Three Open Seats Emerge on HDRC as Chair Resigns

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HDRC Chairman Michael Guarino listens as HDRC Commissioner Daniel Lazarine asks questions regarding the final design for the Frost Bank Tower.

Bonnie Arbittier / Rivard Report

Michael Guarino

Michael Guarino, a renowned local architect who served as chair of the Historic and Design Review Commission, resigned from that position Tuesday.

The District 2 and District 4 commissioners have also recently resigned, leaving three seats open on the commission that makes exterior design recommendations for structures in historic districts, downtown areas, publicly owned buildings, and those near the San Antonio River.

“After nine years and seven months on the commission it’s about time for someone else to do the job,” Guarino said via email. He declined to elaborate.

Guarino was appointed to HDRC in 2010 by then-Mayor Julián Castro. Officially, he had not been reappointed, but so-called “holdover” members of the commission may serve as interim commissioners until they step down or are replaced by their respective City Council member.

“It is my understanding that a letter of resignation is not required for an interim position, so this is notification that I am terminating my interim service as of today,” Guarino wrote in a communication to Mayor Ron Nirenberg’s office on Tuesday.

He spent nine years with Ford, Powell & Carson before he retired as partner and he has served as interim executive director of King William Association.

Guarino is widely respected in the development and neighborhood advocacy communities, but the commission often encounters controversial projects and protests, as it is one of the more high-profile boards that makes recommendations to City Council and staff. A project does not technically need approval from HDRC to proceed, as recently illustrated with City Manager Sheryl Sculley’s decision to approve the design of an apartment complex near the historic Hays Street Bridge, but it’s largely seen as essential to build, modify, or move buildings/structures under its purview.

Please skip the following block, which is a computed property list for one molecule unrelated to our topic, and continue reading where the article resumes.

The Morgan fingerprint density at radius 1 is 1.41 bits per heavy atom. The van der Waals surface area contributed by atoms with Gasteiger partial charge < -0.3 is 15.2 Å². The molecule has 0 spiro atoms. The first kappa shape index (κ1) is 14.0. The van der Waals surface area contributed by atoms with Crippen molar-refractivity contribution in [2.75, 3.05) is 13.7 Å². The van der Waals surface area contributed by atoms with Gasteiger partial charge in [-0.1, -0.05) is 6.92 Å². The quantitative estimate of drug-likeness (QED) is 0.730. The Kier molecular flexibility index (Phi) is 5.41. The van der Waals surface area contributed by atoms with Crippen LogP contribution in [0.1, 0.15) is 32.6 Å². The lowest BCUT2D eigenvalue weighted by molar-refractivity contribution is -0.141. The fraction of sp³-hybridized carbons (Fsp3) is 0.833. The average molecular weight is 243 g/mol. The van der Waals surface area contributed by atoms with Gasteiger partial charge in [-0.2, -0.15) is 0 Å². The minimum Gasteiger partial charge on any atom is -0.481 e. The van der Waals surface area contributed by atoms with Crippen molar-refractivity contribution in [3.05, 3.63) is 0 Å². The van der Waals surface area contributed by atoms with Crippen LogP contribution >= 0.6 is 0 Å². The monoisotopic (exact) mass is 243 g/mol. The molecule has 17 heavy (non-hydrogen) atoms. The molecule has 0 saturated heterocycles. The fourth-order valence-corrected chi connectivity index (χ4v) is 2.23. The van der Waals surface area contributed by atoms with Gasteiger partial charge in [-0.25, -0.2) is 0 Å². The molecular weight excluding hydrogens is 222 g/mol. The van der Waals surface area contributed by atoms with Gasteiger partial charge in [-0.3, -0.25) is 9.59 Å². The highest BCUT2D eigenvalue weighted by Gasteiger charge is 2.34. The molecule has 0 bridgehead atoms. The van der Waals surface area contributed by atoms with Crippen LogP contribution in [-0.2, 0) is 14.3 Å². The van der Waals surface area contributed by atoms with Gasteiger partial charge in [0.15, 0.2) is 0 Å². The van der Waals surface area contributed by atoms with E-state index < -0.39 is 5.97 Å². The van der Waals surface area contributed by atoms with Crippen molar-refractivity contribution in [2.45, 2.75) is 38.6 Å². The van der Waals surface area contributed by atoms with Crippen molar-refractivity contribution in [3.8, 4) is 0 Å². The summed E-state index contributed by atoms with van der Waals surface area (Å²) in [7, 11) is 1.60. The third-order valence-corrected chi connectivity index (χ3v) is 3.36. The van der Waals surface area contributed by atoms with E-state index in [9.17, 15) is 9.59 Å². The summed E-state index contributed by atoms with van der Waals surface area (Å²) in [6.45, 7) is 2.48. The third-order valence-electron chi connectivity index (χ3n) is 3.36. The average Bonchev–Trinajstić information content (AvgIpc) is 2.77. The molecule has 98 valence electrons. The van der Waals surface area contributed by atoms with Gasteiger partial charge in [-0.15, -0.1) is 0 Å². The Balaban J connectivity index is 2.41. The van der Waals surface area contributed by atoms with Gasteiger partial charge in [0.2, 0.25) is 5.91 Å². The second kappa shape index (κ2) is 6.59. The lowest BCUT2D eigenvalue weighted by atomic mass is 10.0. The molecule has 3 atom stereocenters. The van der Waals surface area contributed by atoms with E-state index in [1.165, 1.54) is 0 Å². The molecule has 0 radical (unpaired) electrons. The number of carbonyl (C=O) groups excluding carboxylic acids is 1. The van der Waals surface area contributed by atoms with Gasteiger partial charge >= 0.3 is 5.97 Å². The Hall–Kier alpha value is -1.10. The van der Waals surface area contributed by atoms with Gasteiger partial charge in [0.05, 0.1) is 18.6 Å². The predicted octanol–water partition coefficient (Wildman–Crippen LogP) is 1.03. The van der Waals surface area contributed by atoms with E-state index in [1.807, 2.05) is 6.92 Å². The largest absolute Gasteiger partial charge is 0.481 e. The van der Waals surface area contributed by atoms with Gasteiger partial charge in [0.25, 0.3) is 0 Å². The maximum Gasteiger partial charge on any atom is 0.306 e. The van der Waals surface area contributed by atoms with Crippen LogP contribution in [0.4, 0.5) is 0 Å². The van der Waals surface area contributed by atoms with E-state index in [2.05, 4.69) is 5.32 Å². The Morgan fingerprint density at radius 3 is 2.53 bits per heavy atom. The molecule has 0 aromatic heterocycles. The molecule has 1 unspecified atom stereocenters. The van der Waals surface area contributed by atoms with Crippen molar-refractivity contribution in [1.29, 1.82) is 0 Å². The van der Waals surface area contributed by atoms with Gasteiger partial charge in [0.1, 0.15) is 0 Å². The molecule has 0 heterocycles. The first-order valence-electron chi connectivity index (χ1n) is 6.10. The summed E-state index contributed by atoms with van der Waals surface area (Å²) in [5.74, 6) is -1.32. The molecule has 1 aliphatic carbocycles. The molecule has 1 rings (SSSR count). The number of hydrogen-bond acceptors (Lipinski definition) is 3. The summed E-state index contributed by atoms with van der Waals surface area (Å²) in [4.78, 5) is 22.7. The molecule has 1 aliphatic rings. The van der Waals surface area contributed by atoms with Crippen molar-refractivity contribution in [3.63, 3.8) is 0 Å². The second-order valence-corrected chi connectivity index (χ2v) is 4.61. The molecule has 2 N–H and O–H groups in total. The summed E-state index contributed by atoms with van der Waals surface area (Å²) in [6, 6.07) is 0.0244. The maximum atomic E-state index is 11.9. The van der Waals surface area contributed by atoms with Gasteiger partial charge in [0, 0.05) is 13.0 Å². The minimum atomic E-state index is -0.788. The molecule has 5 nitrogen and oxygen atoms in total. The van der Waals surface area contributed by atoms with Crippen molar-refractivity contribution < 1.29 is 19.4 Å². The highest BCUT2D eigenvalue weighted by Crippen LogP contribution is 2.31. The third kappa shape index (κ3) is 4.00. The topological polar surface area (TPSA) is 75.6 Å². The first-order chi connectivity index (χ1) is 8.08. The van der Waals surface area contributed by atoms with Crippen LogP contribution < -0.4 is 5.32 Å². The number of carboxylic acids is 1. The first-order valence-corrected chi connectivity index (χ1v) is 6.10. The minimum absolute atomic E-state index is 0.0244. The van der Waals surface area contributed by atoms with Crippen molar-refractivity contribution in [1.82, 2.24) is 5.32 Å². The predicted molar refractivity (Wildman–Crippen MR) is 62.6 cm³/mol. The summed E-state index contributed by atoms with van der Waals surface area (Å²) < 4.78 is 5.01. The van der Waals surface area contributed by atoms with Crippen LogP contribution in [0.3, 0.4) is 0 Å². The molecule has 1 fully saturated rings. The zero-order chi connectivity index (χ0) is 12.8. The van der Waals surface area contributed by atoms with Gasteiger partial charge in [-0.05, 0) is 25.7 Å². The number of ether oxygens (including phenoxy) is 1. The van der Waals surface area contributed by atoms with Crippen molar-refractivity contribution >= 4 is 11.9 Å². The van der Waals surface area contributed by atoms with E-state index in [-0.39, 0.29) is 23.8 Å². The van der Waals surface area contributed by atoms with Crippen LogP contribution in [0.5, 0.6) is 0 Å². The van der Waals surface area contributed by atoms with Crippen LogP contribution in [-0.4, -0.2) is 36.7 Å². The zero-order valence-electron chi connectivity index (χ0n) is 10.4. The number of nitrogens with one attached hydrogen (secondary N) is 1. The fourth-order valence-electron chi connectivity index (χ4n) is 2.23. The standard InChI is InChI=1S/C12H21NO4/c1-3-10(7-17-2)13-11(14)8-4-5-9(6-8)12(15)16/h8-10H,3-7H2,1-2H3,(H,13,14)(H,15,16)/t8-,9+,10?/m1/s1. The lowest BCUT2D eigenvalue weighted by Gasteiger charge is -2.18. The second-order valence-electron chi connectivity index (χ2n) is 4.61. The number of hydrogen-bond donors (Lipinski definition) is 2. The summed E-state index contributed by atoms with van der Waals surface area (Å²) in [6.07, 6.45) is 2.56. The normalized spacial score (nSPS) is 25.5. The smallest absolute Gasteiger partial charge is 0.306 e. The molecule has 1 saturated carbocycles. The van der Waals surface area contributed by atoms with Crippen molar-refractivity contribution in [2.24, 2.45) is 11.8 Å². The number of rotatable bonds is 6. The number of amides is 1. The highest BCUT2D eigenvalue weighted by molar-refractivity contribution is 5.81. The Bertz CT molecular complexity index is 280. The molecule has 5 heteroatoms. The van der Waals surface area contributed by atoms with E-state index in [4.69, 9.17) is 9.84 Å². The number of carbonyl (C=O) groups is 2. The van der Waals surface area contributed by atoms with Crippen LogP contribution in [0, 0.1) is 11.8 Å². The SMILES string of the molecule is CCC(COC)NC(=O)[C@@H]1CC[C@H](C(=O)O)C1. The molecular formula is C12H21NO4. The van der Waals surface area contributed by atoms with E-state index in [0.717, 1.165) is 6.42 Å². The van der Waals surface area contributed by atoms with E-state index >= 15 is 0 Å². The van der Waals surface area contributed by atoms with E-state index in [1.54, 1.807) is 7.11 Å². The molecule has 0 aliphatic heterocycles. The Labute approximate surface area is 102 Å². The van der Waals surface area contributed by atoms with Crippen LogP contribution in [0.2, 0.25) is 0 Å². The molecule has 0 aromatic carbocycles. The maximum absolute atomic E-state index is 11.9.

More recent controversial decisions include the approval of the Alamo Master Plan and recommending historic designation for a dilapidated building at Beacon Hill Elementary School. This week, however, City Council will consider a compromise deal that allows the building to be demolished in exchange for a new cultural/architectural heritage curriculum. HDRC was not formally notified of that compromise, according to the Office of Historic Preservation.

Jim Bailey, principal at Alamo Architects, frequently finds his projects – high-profile and small-scale – up for review by the commission.

Guarino’s presence will be missed on HDRC, Bailey said, because he was sensitive to historic preservation, property rights, and the concerns neighbors often have regarding development.

“Not only is he a skilled architect … he has been sort of this ultimate middle ground between neighbors and [developers],” Bailey said. “He encouraged everyone to sit back and talk through [projects].”

Some developers often say the HDRC should be abolished, he said, while neighborhoods often feel the commission is too development-friendly.

“The reality is, it’s a group of trained professionals that are dedicated community servants,” Bailey said, adding that HDRC isn’t perfect, but the mechanism it provides is necessary. “It’s a thankless job.”

Sandi Wolff, who had represented District 2 on HDRC since she was appointed in September, said her departure from the commission was unrelated to Guarino’s.